Feeds

IBM taunts SMBs with new blade box

Put it on your desk. We dare you

Secure remote control for conventional and virtual desktops

IBM later this year plans to dish out a "desktop" blade box for small- to medium-sized businesses.

The BladeCenter S chassis eats up 7U of rack space and only has room for six blade servers. That compares to IBM's big business package of 14 blades in a 9U chassis. As mentioned, however, the Blade Center S box doesn't demand a rack at all, if customers want to plop the system down on a desk. Best of all for SMBs, the chassis plugs into a standard 110V outlet instead of requiring 220V.

You'll, of course, want some high-end noise canceling headphones and protective clothing if you actually plan to run this as a desktop unit.

IBM has taken the liberty of announcing this system now even though it won't ship until the fourth quarter. That could be because Big Blue needs something jazzy to discuss after ceding the blade server lead to HP.

According to IDC's latest data - and we know you trust them - HP took 41 per cent of the blade market in the first quarter versus 35 per cent of the market for IBM. HP's sales grew 49 per cent year-over-year thanks to its newish c-Class chassis that seems to have had a lasting impression on Dell and Sun Microsystems.

IBM figures SMBs will use its new box to handle a wide variety of tasks, including anti-virus, VoIP, e-mail, back-ups and trusty file and print services. While more expensive than rackmount gear, the BladeCenter S system should lessen the cabling and networking headaches faced by hard-pressed SMB admins.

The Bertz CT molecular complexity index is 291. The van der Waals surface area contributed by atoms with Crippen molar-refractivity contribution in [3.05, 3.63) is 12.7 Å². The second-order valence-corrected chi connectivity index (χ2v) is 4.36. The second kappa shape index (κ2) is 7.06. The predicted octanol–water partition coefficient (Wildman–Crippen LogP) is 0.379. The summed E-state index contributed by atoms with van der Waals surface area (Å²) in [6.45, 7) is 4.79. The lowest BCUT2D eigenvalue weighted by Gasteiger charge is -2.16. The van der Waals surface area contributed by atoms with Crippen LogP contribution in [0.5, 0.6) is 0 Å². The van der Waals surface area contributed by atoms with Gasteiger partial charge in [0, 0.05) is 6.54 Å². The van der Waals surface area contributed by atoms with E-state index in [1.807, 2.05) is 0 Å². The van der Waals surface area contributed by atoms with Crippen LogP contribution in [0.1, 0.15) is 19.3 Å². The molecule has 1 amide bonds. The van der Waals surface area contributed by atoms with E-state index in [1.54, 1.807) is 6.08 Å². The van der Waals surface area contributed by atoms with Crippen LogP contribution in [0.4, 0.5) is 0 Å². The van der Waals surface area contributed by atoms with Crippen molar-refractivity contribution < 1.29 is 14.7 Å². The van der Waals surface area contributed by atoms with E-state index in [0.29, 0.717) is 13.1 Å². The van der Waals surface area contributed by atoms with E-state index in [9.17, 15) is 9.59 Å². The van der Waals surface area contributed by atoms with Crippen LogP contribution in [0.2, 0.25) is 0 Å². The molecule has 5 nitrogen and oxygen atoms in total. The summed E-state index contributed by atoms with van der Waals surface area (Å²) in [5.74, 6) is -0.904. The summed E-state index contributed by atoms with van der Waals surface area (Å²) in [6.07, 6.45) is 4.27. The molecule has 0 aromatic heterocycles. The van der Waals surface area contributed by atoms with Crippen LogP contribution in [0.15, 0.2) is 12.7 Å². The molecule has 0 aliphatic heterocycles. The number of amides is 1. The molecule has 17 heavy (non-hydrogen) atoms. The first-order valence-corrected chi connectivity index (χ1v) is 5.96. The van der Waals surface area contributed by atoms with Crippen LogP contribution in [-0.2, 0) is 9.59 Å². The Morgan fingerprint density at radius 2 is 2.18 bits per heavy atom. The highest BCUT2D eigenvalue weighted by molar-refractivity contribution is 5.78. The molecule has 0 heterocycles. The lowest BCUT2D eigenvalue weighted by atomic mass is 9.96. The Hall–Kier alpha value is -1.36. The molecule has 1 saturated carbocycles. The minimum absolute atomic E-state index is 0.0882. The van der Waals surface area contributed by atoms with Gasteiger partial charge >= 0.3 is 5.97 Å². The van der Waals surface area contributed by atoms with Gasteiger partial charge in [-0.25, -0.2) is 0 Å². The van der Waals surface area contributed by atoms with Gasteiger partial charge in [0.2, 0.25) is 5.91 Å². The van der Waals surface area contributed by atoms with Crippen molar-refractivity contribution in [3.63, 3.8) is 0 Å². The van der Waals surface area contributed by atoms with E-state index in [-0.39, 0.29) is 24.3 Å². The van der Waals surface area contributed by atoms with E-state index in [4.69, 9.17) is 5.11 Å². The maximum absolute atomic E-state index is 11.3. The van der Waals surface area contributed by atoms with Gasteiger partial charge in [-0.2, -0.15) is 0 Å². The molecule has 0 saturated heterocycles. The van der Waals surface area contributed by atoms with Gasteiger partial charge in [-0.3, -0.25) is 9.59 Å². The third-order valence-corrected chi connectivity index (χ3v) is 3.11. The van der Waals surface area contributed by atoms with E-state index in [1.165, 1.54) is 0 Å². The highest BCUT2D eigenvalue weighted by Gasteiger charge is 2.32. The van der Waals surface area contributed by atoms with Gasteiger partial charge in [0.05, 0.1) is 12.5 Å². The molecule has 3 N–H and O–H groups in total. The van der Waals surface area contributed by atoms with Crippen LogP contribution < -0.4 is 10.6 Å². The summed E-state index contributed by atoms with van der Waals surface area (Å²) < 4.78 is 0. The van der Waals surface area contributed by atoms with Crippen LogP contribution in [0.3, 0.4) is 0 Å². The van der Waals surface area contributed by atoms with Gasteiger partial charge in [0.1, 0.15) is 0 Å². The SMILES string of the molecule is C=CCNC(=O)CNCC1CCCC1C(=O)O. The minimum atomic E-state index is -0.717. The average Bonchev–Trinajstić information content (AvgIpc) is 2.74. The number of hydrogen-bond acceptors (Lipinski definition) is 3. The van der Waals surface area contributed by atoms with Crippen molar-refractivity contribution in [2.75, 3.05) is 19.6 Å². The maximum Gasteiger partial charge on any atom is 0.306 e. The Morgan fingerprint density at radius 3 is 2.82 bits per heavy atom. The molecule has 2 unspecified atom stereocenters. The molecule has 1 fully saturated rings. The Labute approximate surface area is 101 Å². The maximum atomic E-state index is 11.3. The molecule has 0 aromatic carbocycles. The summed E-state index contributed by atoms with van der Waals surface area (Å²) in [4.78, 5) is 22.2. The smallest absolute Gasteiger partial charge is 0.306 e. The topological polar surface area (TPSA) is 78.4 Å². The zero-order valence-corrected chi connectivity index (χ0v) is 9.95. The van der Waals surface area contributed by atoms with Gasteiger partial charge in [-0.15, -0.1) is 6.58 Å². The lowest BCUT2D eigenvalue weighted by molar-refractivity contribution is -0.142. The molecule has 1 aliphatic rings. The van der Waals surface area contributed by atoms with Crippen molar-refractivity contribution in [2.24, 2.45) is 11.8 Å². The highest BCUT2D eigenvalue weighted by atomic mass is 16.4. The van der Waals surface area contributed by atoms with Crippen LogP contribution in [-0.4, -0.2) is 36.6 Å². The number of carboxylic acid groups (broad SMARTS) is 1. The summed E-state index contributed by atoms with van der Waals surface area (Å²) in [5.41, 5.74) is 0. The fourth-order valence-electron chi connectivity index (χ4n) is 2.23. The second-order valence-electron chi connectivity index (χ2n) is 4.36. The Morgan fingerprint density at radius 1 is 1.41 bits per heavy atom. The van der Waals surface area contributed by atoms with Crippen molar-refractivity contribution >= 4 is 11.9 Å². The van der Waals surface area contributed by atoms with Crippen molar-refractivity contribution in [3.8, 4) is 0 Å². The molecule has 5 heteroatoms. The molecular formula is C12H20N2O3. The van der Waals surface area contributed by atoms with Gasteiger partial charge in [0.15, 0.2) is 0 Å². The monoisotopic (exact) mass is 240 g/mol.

We'll spill some more ink on the box when it arrives. ®

Secure remote control for conventional and virtual desktops

More from The Register

next story
Ellison: Sparc M7 is Oracle's most important silicon EVER
'Acceleration engines' key to performance, security, Larry says
Oracle SHELLSHOCKER - data titan lists unpatchables
Database kingpin lists 32 products that can't be patched (yet) as GNU fixes second vuln
Ello? ello? ello?: Facebook challenger in DDoS KNOCKOUT
Gets back up again after half an hour though
Hey, what's a STORAGE company doing working on Internet-of-Cars?
Boo - it's not a terabyte car, it's just predictive maintenance and that
Troll hunter Rackspace turns Rotatable's bizarro patent to stone
News of the Weird: Screen-rotating technology declared unpatentable
prev story

Whitepapers

A strategic approach to identity relationship management
ForgeRock commissioned Forrester to evaluate companies’ IAM practices and requirements when it comes to customer-facing scenarios versus employee-facing ones.
Storage capacity and performance optimization at Mizuno USA
Mizuno USA turn to Tegile storage technology to solve both their SAN and backup issues.
High Performance for All
While HPC is not new, it has traditionally been seen as a specialist area – is it now geared up to meet more mainstream requirements?
Beginner's guide to SSL certificates
De-mystify the technology involved and give you the information you need to make the best decision when considering your online security options.
Security for virtualized datacentres
Legacy security solutions are inefficient due to the architectural differences between physical and virtual environments.